F: The Coral Island chpts 18-21
Essay #1 (Definition/Character Profile) Due Friday Sept 10th

Week Three (Sept 13-17)
M: The Coral Island chpts 22-conclusion

W: Hau'ofa "Blessed are the Meek" (cp) (Hau'ofa, Epeli. Tales of the Tikongs. Auckland: Longman Paul, 1983.)
Albert Leomala "Kross/Cross" (cp) (Wendt, Albert. ed. Lali: A Pacific Anthology. Auckland: Longman Paul, 1980.)

F: HW: Grammar: 33 Apostrophes: ex.4 (p.199)
Thesis Paragraphs due for peer revision

Week Four (Sept 20-24th)
M: Stevenson "The Beach of Falesá" Introduction and chpt 1-2

W: "The Beach of Falesá" chpt 3
HW: Essay outline due

F: "The Beach of Falesá" chpt 4
Essay # 2 (Rewrite: Compare/Contrast) due Friday Sept 24th (4-5pp)

Week Five (Sept 27-Oct 1st)
M: "The Beach of Falesá" chpt 5 (conclusion)

W: Jully Makini "Roviana Girl" (cp) (Wendt, Albert. ed. Nuanua: Pacific Writing in English Since 1980. Honolulu: U of Hawai'i Press, 1995.)

F: Melville Typee (Preface and chpt 1)
HW: Grammar: Sentence fragments: ex.1 (p.30) and ex. 2 Comma splices and fused sentences: ex.5 (p.35)

Part Two: Tattooing & Cannibals

Week Six (Oct 4-8th)
M: Melville Typee (chpt 2-4)

W: Typee (chs.5-8)

F: HW: Grammar: Tense and sequence of tenses: ex.9 (p.47) Voice: ex.10 (p.49)

Week Seven (Oct 11-15th)
M: Fall Break--no class

W: Peer Group Work Meetings

F: Melville Typee (chs.9-11)

Week Eight (Oct 18-22nd)
M: Typee (chs.12-19)
Essay #3 Due (Paragraph Explication) Monday Oct 18th (4 pp)

W: Typee (chs.20-24)

F: Typee (chs.25-28)
HW: Grammar: Subject and verb (agreement): ex.13 (p.59) 8 Pronouns and antecedents (agreement, reference and usage): ex.17 (p.68) and ex.18 (p.70)

Week Nine (Oct 25-29th)
M: Typee (chs.29--sequel)

W: Vijay Mishra "Beachcombers" (cp) (Wendt, Albert. ed. nuanua: Pacific Writing in English Since 1980. Honolulu: U of Hawai'i Press, 1995.)

F: Wendt "Tatauing the postcolonial body" (cp) in SPAN (Journal of the South Pacific Association for Commonwealth Literature and Language Studies)
Emma Kruse Va'ai "Ta Tatau" (cp) (Wendt, Albert. ed. Nuanua: Pacific Writing in English Since 1980. Honolulu: U of Hawai'i Press, 1995.)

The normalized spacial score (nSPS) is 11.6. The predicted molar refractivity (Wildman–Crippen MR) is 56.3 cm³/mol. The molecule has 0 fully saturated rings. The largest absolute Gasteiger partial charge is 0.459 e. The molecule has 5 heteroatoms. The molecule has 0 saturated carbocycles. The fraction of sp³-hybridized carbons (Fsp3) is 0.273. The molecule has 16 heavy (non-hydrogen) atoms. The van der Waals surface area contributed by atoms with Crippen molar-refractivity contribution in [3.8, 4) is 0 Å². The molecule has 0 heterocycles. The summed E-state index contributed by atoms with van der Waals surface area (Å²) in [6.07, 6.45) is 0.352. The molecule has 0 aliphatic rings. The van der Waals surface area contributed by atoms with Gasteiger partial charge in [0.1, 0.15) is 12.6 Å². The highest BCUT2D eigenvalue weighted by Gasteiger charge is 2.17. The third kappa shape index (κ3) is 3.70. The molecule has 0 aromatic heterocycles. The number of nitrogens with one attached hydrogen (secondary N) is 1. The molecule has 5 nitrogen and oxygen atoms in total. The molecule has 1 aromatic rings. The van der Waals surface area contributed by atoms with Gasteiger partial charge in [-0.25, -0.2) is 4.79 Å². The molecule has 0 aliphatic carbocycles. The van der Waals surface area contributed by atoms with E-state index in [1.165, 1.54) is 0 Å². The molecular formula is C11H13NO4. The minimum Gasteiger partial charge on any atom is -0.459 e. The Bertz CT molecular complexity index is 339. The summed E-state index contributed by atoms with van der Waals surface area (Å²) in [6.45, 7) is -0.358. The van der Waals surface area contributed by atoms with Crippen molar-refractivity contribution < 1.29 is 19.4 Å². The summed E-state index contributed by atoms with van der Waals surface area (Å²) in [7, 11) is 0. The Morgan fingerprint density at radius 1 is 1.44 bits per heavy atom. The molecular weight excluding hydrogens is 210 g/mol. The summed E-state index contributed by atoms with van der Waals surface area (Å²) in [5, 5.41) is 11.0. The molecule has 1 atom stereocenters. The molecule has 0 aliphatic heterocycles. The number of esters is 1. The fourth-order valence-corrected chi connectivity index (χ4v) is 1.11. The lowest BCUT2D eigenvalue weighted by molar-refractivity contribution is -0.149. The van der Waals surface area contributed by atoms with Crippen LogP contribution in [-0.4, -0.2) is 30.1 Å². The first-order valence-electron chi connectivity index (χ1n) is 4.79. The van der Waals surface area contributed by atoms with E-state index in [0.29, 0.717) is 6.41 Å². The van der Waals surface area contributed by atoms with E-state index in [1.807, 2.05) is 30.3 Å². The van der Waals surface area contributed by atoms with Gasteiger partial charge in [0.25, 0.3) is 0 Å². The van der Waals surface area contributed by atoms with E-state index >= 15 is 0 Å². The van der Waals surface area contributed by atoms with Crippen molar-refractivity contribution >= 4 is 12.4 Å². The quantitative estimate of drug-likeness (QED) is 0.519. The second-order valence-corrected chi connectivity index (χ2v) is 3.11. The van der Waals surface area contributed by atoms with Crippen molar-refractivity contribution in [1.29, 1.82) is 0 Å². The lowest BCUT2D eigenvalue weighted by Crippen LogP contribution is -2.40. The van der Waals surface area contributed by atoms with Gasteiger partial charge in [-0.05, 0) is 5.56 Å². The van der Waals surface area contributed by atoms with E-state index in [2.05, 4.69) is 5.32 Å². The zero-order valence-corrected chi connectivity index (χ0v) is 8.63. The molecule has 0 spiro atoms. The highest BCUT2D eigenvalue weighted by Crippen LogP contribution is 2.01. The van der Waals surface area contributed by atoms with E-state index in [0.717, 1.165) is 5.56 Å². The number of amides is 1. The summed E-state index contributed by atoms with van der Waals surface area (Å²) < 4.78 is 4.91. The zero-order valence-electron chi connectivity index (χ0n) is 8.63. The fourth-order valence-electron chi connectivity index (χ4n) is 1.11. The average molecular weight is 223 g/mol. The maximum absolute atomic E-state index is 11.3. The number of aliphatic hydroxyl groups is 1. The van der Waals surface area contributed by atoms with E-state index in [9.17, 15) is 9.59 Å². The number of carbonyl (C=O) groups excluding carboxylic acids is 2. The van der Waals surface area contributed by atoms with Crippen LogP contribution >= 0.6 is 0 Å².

Week Ten (November 1-5th)
M: Ihimaera "Dinner with the Cannibal" (cp) in SPAN (Journal of the South Pacific Association for Commonwealth Literature and Language Studies)
Celo Kulagoe "The Toothpick" (cp) (Wendt, Albert. ed. Nuanua: Pacific Writing in English Since 1980. Honolulu: U of Hawai'i Press, 1995.)

W: HW Grammar: 11 Choppy sentences and excessive coordination: ex.1(p.89)12 Subordination: ex.2 and ex.3 (p.92)

F: Writing workshop--bring 3 copies of draft to class
Part Three: Sexuality, Colonial Education and Academic Visitors

Week Eleven (Nov 8-12th)
M: Essay # 4 Due Monday Nov 8th ( 3-5pp)

W: Noumea Simi "What are we?" (cp) (Wendt, Albert. ed. Nuanua: Pacific Writing in English Since 1980. Honolulu: U of Hawai'i Press, 1995.)

F: Hereniko and Teaiwa Last Virgin in Paradise (Scene I & II)

Week Twelve (Nov 15-19th)
M: Last Virgin in Paradise (Scene III & IV)

W: Last Virgin in Paradise "Images of Paradise" and "Pacific Clowning"

F: HW Grammar: 15 Consistency: ex.6 (p.100); 16 Position of modifiers: ex.8 (p.108)

Week Thirteen (Nov 22-24)
M: Ruperake Petaia "Kidnapped" (cp) (in Wendt, ed. Lali)
Talosago Tolovae "Polynesian Old Man" (cp) (Wendt, Albert. ed. Nuanua: Pacific Writing in English Since 1980. Honolulu: U of Hawai'i Press, 1995.)
Essay #5 (Final Essay Draft) Due Mon Nov 22

W: Sons for the return home - film discussion (view before class)

F: No class--Thanksgiving Break

Part Four: Tourism and the Nuclear Pacific

Week Fourteen (Nov 29-Dec 3)
M: Vanessa Griffen "Afternoon in Town" (cp) (in Wendt, Lali)
Celo Kulagoe "White-Land" (cp) (in Wendt, Lali)
Sano Malifa "To the woman selling handicrafts" (cp) (in Wendt, Lali)

W: Hau'ofa "The Ocean within us" (cp) in Dreadlocks in Oceania
HW: Grammar: 20 Commas: ex.1 (p.125), ex.3 (p.131)& ex.4 (p.136)

F: Celo Kulagoe "Peace Signs" (cp) (in Wendt, Lali)
Hau'ofa "The Tower of Babel" (cp) in Tales of the Tikongs. Auckland: Longman Paul, 1983.

Upload: 08/10/2000


oceania | academic programs | people | outreach | resources | publications
news & events | about the center | contact | home | text only site

© 2005, UHM, Center for Pacific Island Studies. | Site Credits